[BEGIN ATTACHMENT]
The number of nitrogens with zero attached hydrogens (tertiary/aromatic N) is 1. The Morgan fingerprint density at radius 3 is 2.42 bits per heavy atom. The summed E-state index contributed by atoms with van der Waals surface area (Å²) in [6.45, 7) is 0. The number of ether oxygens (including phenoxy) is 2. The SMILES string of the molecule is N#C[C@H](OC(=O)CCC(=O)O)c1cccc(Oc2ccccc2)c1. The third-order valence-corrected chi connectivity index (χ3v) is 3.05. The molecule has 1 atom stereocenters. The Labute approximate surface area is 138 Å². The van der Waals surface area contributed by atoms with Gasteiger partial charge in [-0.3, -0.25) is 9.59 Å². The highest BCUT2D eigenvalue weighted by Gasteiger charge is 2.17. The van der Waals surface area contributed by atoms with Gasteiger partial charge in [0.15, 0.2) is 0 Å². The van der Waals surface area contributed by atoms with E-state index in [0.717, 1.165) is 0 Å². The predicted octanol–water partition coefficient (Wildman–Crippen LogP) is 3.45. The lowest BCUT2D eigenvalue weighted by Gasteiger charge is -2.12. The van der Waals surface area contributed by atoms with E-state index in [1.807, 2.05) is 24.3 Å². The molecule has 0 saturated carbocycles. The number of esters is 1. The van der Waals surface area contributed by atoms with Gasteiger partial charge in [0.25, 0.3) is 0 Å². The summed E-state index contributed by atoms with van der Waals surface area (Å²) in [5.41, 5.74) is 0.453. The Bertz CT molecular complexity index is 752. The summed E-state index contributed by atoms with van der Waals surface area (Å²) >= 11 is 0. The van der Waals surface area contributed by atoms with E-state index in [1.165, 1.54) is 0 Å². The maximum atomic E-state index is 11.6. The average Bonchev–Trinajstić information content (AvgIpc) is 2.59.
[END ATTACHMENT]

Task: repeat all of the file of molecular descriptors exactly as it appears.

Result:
The number of nitrogens with zero attached hydrogens (tertiary/aromatic N) is 1. The Morgan fingerprint density at radius 3 is 2.42 bits per heavy atom. The summed E-state index contributed by atoms with van der Waals surface area (Å²) in [6.45, 7) is 0. The number of ether oxygens (including phenoxy) is 2. The SMILES string of the molecule is N#C[C@H](OC(=O)CCC(=O)O)c1cccc(Oc2ccccc2)c1. The third-order valence-corrected chi connectivity index (χ3v) is 3.05. The molecule has 1 atom stereocenters. The Labute approximate surface area is 138 Å². The van der Waals surface area contributed by atoms with Gasteiger partial charge in [-0.3, -0.25) is 9.59 Å². The highest BCUT2D eigenvalue weighted by Gasteiger charge is 2.17. The van der Waals surface area contributed by atoms with Gasteiger partial charge in [0.15, 0.2) is 0 Å². The van der Waals surface area contributed by atoms with E-state index in [0.717, 1.165) is 0 Å². The predicted octanol–water partition coefficient (Wildman–Crippen LogP) is 3.45. The lowest BCUT2D eigenvalue weighted by Gasteiger charge is -2.12. The van der Waals surface area contributed by atoms with E-state index in [1.807, 2.05) is 24.3 Å². The molecule has 0 saturated carbocycles. The number of esters is 1. The van der Waals surface area contributed by atoms with Gasteiger partial charge in [0.25, 0.3) is 0 Å². The summed E-state index contributed by atoms with van der Waals surface area (Å²) in [5.41, 5.74) is 0.453. The Bertz CT molecular complexity index is 752. The summed E-state index contributed by atoms with van der Waals surface area (Å²) >= 11 is 0. The van der Waals surface area contributed by atoms with E-state index in [1.165, 1.54) is 0 Å². The maximum atomic E-state index is 11.6. The average Bonchev–Trinajstić information content (AvgIpc) is 2.59.